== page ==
Jul 26, 2023 - Business

Indianapolis office market staves off death spiral

Downtown Indianapolis skyline, with Salesforce Tower in the middle.

Downtown Indianapolis office vacancy is hovering around 22%. Photo: James Black/Icon Sportswire via Getty Images

The Indianapolis office market is showing life.

Driving the news: Net absorption — a key metric measuring newly occupied offices, minus new vacancies — exceeded 200,000 square feet in the second quarter, the most since early 2018, per commercial brokerage JLL.

  • JLL counted more than a dozen new leases in that period larger than 10,000 square feet.

Why it matters: New leases offer hope that Indianapolis can transition into a post-COVID economy without falling off an office cliff.

The big picture: U.S. office vacancy is reaching historical highs, forcing cities such as San Francisco, where one-third of offices are empty, to contemplate wholesale reinventions.

By the numbers: Indianapolis-area offices are roughly 22% vacant, with downtown faring about the same as the overall market, per JLL and Cushman & Wakefield.

  • The market vacancy rate has averaged about 17% over the past 10 years.
  • Occupancy rose in two areas, Fishers and along North Keystone Avenue, but both still have overall vacancy rates above 20%.

What they're saying: "I think things will improve," Gordon Hendry, the managing director of HRE Advisors, told Axios. "There are a lot of things we have going for us that other cities don't. We have a real diversity in our economy with our convention business and our sports business."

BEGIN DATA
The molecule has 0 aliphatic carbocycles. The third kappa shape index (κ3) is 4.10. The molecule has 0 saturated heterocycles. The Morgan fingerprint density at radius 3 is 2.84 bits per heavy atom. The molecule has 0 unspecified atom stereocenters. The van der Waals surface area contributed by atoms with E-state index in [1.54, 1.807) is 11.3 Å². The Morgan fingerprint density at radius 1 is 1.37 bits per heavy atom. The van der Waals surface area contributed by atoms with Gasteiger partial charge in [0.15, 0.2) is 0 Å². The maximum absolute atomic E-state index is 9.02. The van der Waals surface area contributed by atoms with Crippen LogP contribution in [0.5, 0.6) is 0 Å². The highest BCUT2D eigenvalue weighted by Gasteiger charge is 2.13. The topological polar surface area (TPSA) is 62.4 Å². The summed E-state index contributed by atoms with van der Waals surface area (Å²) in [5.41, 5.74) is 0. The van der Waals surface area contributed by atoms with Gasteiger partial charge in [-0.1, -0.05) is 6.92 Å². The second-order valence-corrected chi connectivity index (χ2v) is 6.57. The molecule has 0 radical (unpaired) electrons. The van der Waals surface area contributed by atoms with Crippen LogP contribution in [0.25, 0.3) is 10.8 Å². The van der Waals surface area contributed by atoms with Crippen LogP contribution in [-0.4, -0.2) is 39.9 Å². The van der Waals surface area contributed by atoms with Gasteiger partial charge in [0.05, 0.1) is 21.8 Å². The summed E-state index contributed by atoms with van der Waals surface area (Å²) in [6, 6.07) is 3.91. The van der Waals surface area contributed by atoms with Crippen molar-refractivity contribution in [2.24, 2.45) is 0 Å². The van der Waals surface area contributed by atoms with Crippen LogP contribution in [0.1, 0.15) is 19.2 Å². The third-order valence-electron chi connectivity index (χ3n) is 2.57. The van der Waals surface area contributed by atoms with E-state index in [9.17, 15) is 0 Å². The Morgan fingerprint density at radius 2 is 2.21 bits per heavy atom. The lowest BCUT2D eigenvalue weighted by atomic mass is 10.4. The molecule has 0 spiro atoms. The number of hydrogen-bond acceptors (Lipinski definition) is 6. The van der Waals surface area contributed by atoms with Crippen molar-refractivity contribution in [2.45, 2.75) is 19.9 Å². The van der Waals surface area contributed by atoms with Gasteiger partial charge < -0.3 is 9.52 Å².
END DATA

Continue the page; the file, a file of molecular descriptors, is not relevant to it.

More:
• Downtown Indianapolis has avoided San Francisco's struggles, in part, because the city has regained most of its pre-COVID convention business, Hendry said.
  • He pointed to new high-end office construction coming to the Bottleworks District and the future Elanco Animal Health headquarters as signs that Indianapolis is staving off a death spiral.

What we're watching: Downtown gets most of the attention, because that's where lost foot traffic is most noticeable, but the suburban office vacancy rate is higher at 23.5%, with the North Meridian Street and Carmel area at 18.3%, per JLL.

  • Openlane, formerly known as KAR Auction Services, listed 125,000 square feet of its brand-new Carmel headquarters last year — and in May leased it to CNO Financial Group, demonstrating both the challenges and opportunities as some companies downsize and others shop for amenity-rich spaces.

The bottom line: The Indianapolis office market isn't healthy — vacancy is above the national average of 19%, per JLL — but it's also not catastrophic.

  • As remote work upends offices, avoiding worst-case scenarios counts as a win.
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